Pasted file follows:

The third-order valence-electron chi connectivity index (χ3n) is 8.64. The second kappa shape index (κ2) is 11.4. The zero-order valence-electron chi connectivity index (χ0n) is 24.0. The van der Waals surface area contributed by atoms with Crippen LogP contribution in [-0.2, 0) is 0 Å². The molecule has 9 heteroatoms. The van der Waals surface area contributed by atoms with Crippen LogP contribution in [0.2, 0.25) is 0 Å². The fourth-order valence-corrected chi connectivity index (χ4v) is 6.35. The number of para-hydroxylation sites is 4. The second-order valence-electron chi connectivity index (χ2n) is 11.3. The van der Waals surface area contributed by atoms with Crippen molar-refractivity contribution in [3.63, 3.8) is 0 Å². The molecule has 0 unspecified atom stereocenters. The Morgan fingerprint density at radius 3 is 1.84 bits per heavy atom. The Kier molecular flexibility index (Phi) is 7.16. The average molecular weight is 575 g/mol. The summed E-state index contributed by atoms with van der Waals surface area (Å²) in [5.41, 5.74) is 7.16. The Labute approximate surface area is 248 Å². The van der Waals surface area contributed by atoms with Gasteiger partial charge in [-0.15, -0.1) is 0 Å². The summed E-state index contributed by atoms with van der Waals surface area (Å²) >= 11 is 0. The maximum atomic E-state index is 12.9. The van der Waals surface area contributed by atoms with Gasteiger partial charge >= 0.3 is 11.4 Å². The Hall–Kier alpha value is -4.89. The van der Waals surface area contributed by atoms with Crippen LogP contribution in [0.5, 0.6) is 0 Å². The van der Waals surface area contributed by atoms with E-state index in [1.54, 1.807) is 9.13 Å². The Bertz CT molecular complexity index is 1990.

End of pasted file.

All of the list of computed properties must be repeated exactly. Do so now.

The third-order valence-electron chi connectivity index (χ3n) is 8.64. The second kappa shape index (κ2) is 11.4. The zero-order valence-electron chi connectivity index (χ0n) is 24.0. The van der Waals surface area contributed by atoms with Crippen LogP contribution in [-0.2, 0) is 0 Å². The molecule has 9 heteroatoms. The van der Waals surface area contributed by atoms with Crippen LogP contribution in [0.2, 0.25) is 0 Å². The fourth-order valence-corrected chi connectivity index (χ4v) is 6.35. The number of para-hydroxylation sites is 4. The second-order valence-electron chi connectivity index (χ2n) is 11.3. The van der Waals surface area contributed by atoms with Crippen molar-refractivity contribution in [3.63, 3.8) is 0 Å². The molecule has 0 unspecified atom stereocenters. The Morgan fingerprint density at radius 3 is 1.84 bits per heavy atom. The Kier molecular flexibility index (Phi) is 7.16. The average molecular weight is 575 g/mol. The summed E-state index contributed by atoms with van der Waals surface area (Å²) in [5.41, 5.74) is 7.16. The Labute approximate surface area is 248 Å². The van der Waals surface area contributed by atoms with Gasteiger partial charge in [-0.15, -0.1) is 0 Å². The summed E-state index contributed by atoms with van der Waals surface area (Å²) >= 11 is 0. The maximum atomic E-state index is 12.9. The van der Waals surface area contributed by atoms with Gasteiger partial charge >= 0.3 is 11.4 Å². The Hall–Kier alpha value is -4.89. The van der Waals surface area contributed by atoms with Crippen LogP contribution in [0.5, 0.6) is 0 Å². The van der Waals surface area contributed by atoms with E-state index in [1.54, 1.807) is 9.13 Å². The Bertz CT molecular complexity index is 1990.